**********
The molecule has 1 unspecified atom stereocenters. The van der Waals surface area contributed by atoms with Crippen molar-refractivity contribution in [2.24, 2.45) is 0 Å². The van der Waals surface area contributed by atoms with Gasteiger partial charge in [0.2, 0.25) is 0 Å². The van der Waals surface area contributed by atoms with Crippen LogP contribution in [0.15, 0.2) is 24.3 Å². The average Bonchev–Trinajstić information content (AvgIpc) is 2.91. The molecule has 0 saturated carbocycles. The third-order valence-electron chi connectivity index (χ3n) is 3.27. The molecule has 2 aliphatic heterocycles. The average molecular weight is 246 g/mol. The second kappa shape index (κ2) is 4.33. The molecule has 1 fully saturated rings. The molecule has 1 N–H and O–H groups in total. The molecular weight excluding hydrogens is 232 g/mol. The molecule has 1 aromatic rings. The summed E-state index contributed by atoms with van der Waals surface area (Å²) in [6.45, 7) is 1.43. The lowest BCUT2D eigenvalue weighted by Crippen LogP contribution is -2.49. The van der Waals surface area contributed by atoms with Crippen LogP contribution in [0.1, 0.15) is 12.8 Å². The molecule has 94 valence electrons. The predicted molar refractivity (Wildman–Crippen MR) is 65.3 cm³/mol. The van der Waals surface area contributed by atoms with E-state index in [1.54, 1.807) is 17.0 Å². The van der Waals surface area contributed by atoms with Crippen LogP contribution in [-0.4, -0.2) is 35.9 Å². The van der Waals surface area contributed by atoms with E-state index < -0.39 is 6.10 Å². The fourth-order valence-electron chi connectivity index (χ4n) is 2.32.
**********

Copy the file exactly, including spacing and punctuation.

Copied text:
The molecule has 1 unspecified atom stereocenters. The van der Waals surface area contributed by atoms with Crippen molar-refractivity contribution in [2.24, 2.45) is 0 Å². The van der Waals surface area contributed by atoms with Gasteiger partial charge in [0.2, 0.25) is 0 Å². The van der Waals surface area contributed by atoms with Crippen LogP contribution in [0.15, 0.2) is 24.3 Å². The average Bonchev–Trinajstić information content (AvgIpc) is 2.91. The molecule has 0 saturated carbocycles. The third-order valence-electron chi connectivity index (χ3n) is 3.27. The molecule has 2 aliphatic heterocycles. The average molecular weight is 246 g/mol. The second kappa shape index (κ2) is 4.33. The molecule has 1 fully saturated rings. The molecule has 1 N–H and O–H groups in total. The molecular weight excluding hydrogens is 232 g/mol. The molecule has 1 aromatic rings. The summed E-state index contributed by atoms with van der Waals surface area (Å²) in [6.45, 7) is 1.43. The lowest BCUT2D eigenvalue weighted by Crippen LogP contribution is -2.49. The van der Waals surface area contributed by atoms with Crippen LogP contribution in [0.1, 0.15) is 12.8 Å². The molecule has 94 valence electrons. The predicted molar refractivity (Wildman–Crippen MR) is 65.3 cm³/mol. The van der Waals surface area contributed by atoms with E-state index in [1.54, 1.807) is 17.0 Å². The van der Waals surface area contributed by atoms with Crippen LogP contribution in [-0.4, -0.2) is 35.9 Å². The van der Waals surface area contributed by atoms with E-state index < -0.39 is 6.10 Å². The fourth-order valence-electron chi connectivity index (χ4n) is 2.32.